The Rampart Scandal?

    Turns out it was mostly the Rafael Perez Scandal.
    He jerked the D.A.’s chain.
    “Man, I could tell you shit that would curl your toenails, and I’ll name names. By the way, how much time do I get off my sentence for it”?
    And the D.A. fell for it. You could go to ANY big city police division and find four cops that you could convict of something. But this was a big “scandal”.

  • FOUR out of about 70 cops that Perez said were dirty were ever convicted of anything.
    Somebody want to bust out the calculator and figure the percentage? I don’t want to sound like an elitist by enlisting basic elementary math skills.
    Oh well, at the risk of appearing uppity, here we go.

    Add a zero to the four (40). Nope, 70 still doesn’t go into it. We’re at less than 10 percent already.

    Add another zero to the 40. There we go. 70 goes into 400.
    Man this is advanced stuff.

    Let’s see now, 70 goes into 400 five times. 70 x 5 = 350.
    Won’t go six, that makes 420. So it’s less than six percent, but more than five. Lookout NASA, there’s a new kid in town.

    Let’s see now, 400-350= 50. 70 won’t go into 50. This is where the “point” comes in. Put the decimal point in place and add a zero. 70 goes into 500, yep, seven times.
    70 x 7 = 490. Now’s there’s only 10 left over. Must I go on?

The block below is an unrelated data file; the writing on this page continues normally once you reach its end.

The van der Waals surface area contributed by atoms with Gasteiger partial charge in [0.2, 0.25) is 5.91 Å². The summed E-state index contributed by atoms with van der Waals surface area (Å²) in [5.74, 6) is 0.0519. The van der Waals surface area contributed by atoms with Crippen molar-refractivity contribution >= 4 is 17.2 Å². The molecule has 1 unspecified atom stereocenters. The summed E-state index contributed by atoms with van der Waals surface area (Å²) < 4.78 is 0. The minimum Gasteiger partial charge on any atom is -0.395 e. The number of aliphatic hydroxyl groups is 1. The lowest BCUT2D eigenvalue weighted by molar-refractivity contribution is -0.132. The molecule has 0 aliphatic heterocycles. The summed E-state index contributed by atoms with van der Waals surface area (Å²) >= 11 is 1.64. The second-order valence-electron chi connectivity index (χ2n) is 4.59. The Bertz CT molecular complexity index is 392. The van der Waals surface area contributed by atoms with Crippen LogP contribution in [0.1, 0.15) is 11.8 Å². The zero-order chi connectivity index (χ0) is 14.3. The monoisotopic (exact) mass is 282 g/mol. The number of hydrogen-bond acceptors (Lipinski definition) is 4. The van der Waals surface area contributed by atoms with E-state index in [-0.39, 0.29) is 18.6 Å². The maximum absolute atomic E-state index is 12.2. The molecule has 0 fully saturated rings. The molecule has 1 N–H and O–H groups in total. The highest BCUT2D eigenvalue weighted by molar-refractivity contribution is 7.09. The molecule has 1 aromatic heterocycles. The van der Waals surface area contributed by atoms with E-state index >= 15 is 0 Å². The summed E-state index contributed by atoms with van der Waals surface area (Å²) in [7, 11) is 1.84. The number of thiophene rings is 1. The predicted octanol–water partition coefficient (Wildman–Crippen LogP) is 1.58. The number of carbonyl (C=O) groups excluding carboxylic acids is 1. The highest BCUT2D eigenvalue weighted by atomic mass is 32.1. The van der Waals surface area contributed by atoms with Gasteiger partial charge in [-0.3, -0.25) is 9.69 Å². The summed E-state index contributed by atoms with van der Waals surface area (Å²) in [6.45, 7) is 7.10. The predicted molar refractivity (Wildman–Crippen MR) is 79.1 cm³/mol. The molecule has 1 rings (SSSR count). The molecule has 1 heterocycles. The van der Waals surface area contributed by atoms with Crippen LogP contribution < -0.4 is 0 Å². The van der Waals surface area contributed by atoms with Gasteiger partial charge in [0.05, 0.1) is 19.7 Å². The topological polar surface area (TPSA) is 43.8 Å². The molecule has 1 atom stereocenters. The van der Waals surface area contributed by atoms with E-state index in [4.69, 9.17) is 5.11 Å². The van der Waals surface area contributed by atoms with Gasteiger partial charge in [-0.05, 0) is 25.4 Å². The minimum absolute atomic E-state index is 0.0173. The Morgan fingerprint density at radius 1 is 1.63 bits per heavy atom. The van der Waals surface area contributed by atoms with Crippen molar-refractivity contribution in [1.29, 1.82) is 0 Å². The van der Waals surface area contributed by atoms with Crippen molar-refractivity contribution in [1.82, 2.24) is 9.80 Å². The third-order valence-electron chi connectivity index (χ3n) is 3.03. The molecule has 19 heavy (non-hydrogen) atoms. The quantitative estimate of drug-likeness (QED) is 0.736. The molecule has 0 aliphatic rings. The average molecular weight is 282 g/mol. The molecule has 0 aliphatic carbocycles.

I really don’t want to sound like an elitist. We’ll just round it off there.

    5.7 percent.
    After all that money spent, all the headlines, all the cop bashing and all the “experts” saying how they “knew” this shit had been going on for years. Everybody was ready to take Rafael Perez’ word for it.

    5.7% of his bullshit was corroborated by the facts.

    That means, let’s see, 100 – 5.7 = 94.3

    94.3% of his stories about the other cops were complete bullshit. Laughable on it’s face. And there making a movie about it?
    Let’see how many cops the movie portrays as dirty.
    Then you’ll know how much of the movie is bullshit.

    Complete incompetence by the D.A. is what the “Rampart Scandal” movie should be all about.

  • Of course that is an approximation. That’s why I said “about” 70 cops. Over 90% bullshit however you choose to cook the books.

  • I’m in the middle of meetings, and my tech whiz is updating the site, so I can’t delete.

    So please try not to attack each other with your impressive math skills if at all possible.

    In the meantime, may the sacred 3.14159265 be with you and yours.

  • I’d rather John Singleton, Antoin Fuqua, Allison Anders or Edward James Olmos did it, they wouldn’t hold back and ride the fence. Based on a story by Ellroy? Eh. I can already see where this film’s going. But I’ll check it out.

  • When you think about it, if you really consider the history of the LAPD, the entire department in and of itself is pretty much a scandal. Same with the LA Sheriffs. It’s documented fact that racism is a pillar of southern California law enforcement.

  • Diversity Bolsters the LAPD
    Force nearly matches ethnic makeup of city as police gain trust of minority communities

    EDITOR’S NOTE: This appeared as an Editorial in the LA Daily News, and congratulated the LAPD for significant improvements made over the last several years. It refers to a recently completed Harvard Report that we presented here on LA Community Policing (see: Harvard Report). Do you think LAPD’s doing well as it diversifies? What else would you suggest?